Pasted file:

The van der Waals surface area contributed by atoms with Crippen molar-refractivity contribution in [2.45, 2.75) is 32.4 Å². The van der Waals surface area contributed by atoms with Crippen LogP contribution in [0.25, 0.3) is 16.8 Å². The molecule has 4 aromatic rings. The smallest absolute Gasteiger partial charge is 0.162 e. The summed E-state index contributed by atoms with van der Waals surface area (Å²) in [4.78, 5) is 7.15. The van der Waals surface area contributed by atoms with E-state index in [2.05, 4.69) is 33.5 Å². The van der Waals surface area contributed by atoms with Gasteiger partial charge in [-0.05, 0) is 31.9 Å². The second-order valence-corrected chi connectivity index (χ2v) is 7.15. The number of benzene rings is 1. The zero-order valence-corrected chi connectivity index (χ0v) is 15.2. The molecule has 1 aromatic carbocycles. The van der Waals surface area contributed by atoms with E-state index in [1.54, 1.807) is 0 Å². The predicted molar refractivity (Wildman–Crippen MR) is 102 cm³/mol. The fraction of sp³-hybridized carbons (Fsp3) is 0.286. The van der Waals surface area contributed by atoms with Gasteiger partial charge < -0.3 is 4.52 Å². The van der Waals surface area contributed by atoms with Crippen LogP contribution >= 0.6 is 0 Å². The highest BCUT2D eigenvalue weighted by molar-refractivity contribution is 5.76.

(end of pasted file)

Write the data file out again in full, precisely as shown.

The van der Waals surface area contributed by atoms with Crippen molar-refractivity contribution in [2.45, 2.75) is 32.4 Å². The van der Waals surface area contributed by atoms with Crippen LogP contribution in [0.25, 0.3) is 16.8 Å². The molecule has 4 aromatic rings. The smallest absolute Gasteiger partial charge is 0.162 e. The summed E-state index contributed by atoms with van der Waals surface area (Å²) in [4.78, 5) is 7.15. The van der Waals surface area contributed by atoms with E-state index in [2.05, 4.69) is 33.5 Å². The van der Waals surface area contributed by atoms with Gasteiger partial charge in [-0.05, 0) is 31.9 Å². The second-order valence-corrected chi connectivity index (χ2v) is 7.15. The number of benzene rings is 1. The zero-order valence-corrected chi connectivity index (χ0v) is 15.2. The molecule has 1 aromatic carbocycles. The van der Waals surface area contributed by atoms with E-state index in [1.54, 1.807) is 0 Å². The predicted molar refractivity (Wildman–Crippen MR) is 102 cm³/mol. The fraction of sp³-hybridized carbons (Fsp3) is 0.286. The van der Waals surface area contributed by atoms with Gasteiger partial charge < -0.3 is 4.52 Å². The van der Waals surface area contributed by atoms with Crippen LogP contribution >= 0.6 is 0 Å². The highest BCUT2D eigenvalue weighted by molar-refractivity contribution is 5.76.